The water that we swim and live in is defined by A Secular Age. You may or may not realize it, but we are saturated and influenced by our culture and Taylor puts words to this experience. This is true whether you consider yourself a believer in Jesus or not.

This may mean that you unknowingly feel the malaise yourself: endless cycles of desire and consumption and through all of it, the weighty question of, “what is this all for?”

Or it could mean that these realities have deeply influenced your view of God. Instead of God being out for God and His glory, He is instead a cosmic butler who is simply there to serve your needs. A cosmic butler is not a god to be feared, rather one to be ordered around.

Where to from here?
The malaise of modernity, the age of authenticity and the buffered self, although presenting noted challenges, offers some hope for the reception of the Christian message.

1. The starting assumption of our culture is that we don’t know who we are. Why is that? Why do we need to “find ourselves”? It is because we know that there is something incomplete within us. We know that we are a little lost and need something to help us find our way.

However, it is not that we need something, but Someone. When our lives are found in Christ, we find the source of our life and then come to understand who we actually are.

2. As Taylor notes, the shift in our age is not a declining belief in God or a dilution of ethical commitments, but “lies in our definition of ‘fullness.’”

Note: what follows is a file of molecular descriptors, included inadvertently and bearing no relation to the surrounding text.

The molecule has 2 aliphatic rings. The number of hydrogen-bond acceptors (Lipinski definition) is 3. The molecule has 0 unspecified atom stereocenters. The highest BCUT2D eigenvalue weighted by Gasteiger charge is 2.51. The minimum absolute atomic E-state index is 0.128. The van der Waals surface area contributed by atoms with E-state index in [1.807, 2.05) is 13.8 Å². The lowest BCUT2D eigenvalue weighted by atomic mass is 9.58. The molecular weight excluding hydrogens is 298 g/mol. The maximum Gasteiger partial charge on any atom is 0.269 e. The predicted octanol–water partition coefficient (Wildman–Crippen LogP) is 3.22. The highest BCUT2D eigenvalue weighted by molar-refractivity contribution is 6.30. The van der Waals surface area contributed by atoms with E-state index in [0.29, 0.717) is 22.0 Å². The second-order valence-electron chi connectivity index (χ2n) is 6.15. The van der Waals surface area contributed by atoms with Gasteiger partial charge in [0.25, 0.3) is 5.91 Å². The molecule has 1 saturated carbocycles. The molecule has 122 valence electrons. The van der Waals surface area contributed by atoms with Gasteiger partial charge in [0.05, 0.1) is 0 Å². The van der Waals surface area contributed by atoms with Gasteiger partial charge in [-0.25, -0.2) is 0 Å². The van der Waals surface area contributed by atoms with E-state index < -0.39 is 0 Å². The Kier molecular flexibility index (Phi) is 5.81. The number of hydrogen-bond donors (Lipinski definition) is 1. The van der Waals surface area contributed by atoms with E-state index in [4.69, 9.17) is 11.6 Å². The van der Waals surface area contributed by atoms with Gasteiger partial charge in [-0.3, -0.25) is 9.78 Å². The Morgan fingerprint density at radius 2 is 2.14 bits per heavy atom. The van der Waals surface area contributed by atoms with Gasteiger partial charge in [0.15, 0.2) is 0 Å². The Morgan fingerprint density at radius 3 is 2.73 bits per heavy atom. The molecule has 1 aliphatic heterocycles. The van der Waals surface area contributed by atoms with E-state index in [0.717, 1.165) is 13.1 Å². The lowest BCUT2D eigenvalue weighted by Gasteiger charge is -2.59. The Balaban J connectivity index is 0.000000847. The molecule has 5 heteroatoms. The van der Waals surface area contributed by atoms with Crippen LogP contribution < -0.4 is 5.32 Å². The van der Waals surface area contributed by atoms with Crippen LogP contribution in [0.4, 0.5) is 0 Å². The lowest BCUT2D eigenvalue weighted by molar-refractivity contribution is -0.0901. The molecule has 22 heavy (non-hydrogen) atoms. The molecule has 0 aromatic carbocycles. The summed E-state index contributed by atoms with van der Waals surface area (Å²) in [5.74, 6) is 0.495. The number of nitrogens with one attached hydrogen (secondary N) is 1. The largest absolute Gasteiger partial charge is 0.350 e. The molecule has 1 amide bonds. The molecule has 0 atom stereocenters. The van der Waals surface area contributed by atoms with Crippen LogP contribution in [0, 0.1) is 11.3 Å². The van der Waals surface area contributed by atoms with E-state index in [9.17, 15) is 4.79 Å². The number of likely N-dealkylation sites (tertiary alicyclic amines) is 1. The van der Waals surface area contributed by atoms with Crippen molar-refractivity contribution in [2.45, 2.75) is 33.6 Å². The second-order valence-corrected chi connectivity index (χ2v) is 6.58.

As we continue to bump into the ceiling of the immanent frame, our culture will unconsciously become hungry for an answer that satisfies, that fills their innermost desire for meaning, purpose, and transcendence. Self-sufficient humanism will leave us, and the wider culture, wanting.

It is in the bankruptcy of this worldview that the gospel message will find a new home for people who have obtained everything and yet are more unsatisfied than ever.

So what?
I think Saint Augustine helps us as we move forward.

He famously said in his Confessions, “You have made us for yourself, and our hearts are restless until they find their rest in you.” A life without God leaves you as the arbiter of meaning and purpose. This is the way of naturalism and of our culture. Jesus offers a better, more satisfying and more fulfilling life.

And it seems as our culture continues to move further away from God, the hearts of people will feel this more than ever.

To buy Our Secular Age, click here.

To buy A Secular Age, click here.

To buy Sources of the Self, click here.